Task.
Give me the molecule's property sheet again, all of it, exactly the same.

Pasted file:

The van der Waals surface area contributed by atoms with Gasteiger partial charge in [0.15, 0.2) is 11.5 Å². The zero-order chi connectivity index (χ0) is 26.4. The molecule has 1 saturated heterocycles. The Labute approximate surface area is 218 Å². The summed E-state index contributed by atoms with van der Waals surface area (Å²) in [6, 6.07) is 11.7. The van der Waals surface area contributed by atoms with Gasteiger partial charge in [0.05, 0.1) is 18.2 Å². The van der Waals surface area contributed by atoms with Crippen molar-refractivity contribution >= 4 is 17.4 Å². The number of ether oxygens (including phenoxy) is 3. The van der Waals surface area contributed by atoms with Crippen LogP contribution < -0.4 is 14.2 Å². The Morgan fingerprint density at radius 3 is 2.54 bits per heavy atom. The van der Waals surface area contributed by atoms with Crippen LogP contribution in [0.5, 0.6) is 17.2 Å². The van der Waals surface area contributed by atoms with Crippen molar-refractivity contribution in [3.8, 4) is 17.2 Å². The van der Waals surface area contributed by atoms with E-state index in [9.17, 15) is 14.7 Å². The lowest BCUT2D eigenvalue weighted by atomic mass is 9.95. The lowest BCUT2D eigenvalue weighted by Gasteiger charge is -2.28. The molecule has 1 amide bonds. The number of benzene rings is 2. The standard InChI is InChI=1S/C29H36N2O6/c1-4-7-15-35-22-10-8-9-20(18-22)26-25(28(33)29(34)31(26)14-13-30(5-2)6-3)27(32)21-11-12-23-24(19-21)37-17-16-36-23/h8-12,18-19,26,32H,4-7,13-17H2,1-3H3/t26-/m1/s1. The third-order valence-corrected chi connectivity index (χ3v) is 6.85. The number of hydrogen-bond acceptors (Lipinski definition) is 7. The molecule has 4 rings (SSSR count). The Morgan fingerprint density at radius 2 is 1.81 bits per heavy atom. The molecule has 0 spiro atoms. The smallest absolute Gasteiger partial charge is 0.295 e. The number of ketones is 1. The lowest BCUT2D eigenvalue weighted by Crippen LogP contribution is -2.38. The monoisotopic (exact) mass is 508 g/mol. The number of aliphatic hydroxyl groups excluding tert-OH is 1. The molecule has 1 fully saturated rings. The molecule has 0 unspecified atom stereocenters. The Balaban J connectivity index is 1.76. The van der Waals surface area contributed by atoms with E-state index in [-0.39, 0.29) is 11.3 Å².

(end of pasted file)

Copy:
The van der Waals surface area contributed by atoms with Gasteiger partial charge in [0.15, 0.2) is 11.5 Å². The zero-order chi connectivity index (χ0) is 26.4. The molecule has 1 saturated heterocycles. The Labute approximate surface area is 218 Å². The summed E-state index contributed by atoms with van der Waals surface area (Å²) in [6, 6.07) is 11.7. The van der Waals surface area contributed by atoms with Gasteiger partial charge in [0.05, 0.1) is 18.2 Å². The van der Waals surface area contributed by atoms with Crippen molar-refractivity contribution >= 4 is 17.4 Å². The number of ether oxygens (including phenoxy) is 3. The van der Waals surface area contributed by atoms with Crippen LogP contribution < -0.4 is 14.2 Å². The Morgan fingerprint density at radius 3 is 2.54 bits per heavy atom. The van der Waals surface area contributed by atoms with Crippen LogP contribution in [0.5, 0.6) is 17.2 Å². The van der Waals surface area contributed by atoms with Crippen molar-refractivity contribution in [3.8, 4) is 17.2 Å². The van der Waals surface area contributed by atoms with E-state index in [9.17, 15) is 14.7 Å². The lowest BCUT2D eigenvalue weighted by atomic mass is 9.95. The lowest BCUT2D eigenvalue weighted by Gasteiger charge is -2.28. The molecule has 1 amide bonds. The number of benzene rings is 2. The standard InChI is InChI=1S/C29H36N2O6/c1-4-7-15-35-22-10-8-9-20(18-22)26-25(28(33)29(34)31(26)14-13-30(5-2)6-3)27(32)21-11-12-23-24(19-21)37-17-16-36-23/h8-12,18-19,26,32H,4-7,13-17H2,1-3H3/t26-/m1/s1. The third-order valence-corrected chi connectivity index (χ3v) is 6.85. The number of hydrogen-bond acceptors (Lipinski definition) is 7. The molecule has 4 rings (SSSR count). The Morgan fingerprint density at radius 2 is 1.81 bits per heavy atom. The molecule has 0 spiro atoms. The smallest absolute Gasteiger partial charge is 0.295 e. The number of ketones is 1. The lowest BCUT2D eigenvalue weighted by Crippen LogP contribution is -2.38. The monoisotopic (exact) mass is 508 g/mol. The number of aliphatic hydroxyl groups excluding tert-OH is 1. The molecule has 1 fully saturated rings. The molecule has 0 unspecified atom stereocenters. The Balaban J connectivity index is 1.76. The van der Waals surface area contributed by atoms with E-state index in [-0.39, 0.29) is 11.3 Å².